10 July 2018 - “I recalled the moment when I went snorkeling off the ocean of Menjangan Island. It was one beautiful day spent with love and delight – weightless body floating above the deep blue sea, admiring the colorful habitants of an unfamiliar world. Schooling marine fish moved their way out of me, concealing themselves amidst the dancing corals. The cooling water started to tickle and I lifted my head up. Someone from the boat waved her hand.”
“I swam back and drifted slowly into the boat. There was a change of atmosphere – the water got murky, sent me an unpleasant feeling until my eyes spotted a plastic cup of mineral water. I reached the cup with no hesitation, mumbled to myself as the wave sent another cup… left me jittery, yet at the same time felt obliged to participate in this never-ending conversation on how to save the planet...”
As much as we remember our friend’s tale about her encounter with plastics in the vast blue sea, we also shall not forget the footage shared by British diver Richard Horner. This March he streamed into the blizzard of plastic pollution in Nusa Penida, causing a stir at foreign media landscape which highlighted Indonesia’s inability to tackle plastic waste. After being investigated, the local government claimed that it was only seasonal that the debris was brought up from Java due to the monsoon.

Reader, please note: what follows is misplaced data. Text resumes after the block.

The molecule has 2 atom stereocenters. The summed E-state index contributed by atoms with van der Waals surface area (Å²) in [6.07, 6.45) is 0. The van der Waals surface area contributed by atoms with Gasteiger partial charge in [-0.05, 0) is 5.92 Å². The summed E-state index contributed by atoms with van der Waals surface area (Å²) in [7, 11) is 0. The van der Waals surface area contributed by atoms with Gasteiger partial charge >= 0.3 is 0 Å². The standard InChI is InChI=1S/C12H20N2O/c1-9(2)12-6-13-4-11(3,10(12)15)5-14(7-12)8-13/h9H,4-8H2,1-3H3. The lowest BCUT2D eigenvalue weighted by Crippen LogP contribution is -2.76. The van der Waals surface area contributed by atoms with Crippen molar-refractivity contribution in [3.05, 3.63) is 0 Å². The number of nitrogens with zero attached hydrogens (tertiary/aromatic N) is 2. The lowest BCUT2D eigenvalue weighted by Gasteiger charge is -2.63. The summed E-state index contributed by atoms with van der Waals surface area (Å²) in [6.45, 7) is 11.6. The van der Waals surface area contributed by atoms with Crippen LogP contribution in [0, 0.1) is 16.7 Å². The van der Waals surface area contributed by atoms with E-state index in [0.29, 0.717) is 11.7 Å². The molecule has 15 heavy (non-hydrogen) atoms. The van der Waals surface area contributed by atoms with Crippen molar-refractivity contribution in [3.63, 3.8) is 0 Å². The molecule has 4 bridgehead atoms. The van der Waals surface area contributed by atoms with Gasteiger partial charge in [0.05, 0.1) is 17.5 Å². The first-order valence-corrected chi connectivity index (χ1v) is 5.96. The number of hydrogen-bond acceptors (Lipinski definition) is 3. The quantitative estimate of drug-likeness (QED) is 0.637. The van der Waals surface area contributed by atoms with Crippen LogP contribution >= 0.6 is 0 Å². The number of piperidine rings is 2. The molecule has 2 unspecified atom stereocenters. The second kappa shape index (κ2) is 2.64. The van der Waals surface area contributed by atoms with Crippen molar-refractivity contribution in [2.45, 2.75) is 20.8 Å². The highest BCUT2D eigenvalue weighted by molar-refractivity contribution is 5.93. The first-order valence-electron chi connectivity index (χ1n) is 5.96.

Nevertheless, plastic waste is a real serious problem as the UN estimates that by 2050 oceans will carry more plastic than fish after our constant single use of plastic bottles, bags and cups. Surely it demands every stakeholder to combat this crisis especially in Indonesia, where the rivers rank among the 20 most polluted in the world according to the journal Nature Communications. This makes our country the second-largest contributor to marine plastic pollution after China.
To join the global conversation, Seasalt applies “no straws” rule considering the ubiquity of the plastic straw usage that is harmful to the ocean. We understand that “no straws” policy may not be applicable for everyone such as seniors or little guests, therefore if you ask for one – we will do our best to attend to your need, in a sustainable way.
Now, let’s study why plastic straws are best to be kept away.
- Single use straws are usually made of plastics and even biodegradable plastics never completely biodegrade unless in required conditions, such as the temperature needs to be 50 degrees Celsius – a hard to meet in the oceanic environment
- Straws are frequently littered. Data from Ocean Conservancy’s TIDES system shows us that straws/stirrers are the 11th most found ocean trash in cleanups as of early 2018. If we do a flashback to 2015, there was a viral video of a researcher removing a plastic straw embedded into the nostril of an Olive Ridley sea turtle. This has to stop.
Making an informed decision about our environment requires a lot of hard work and commitment, but the advantage is a long-term. So, join us in the movement!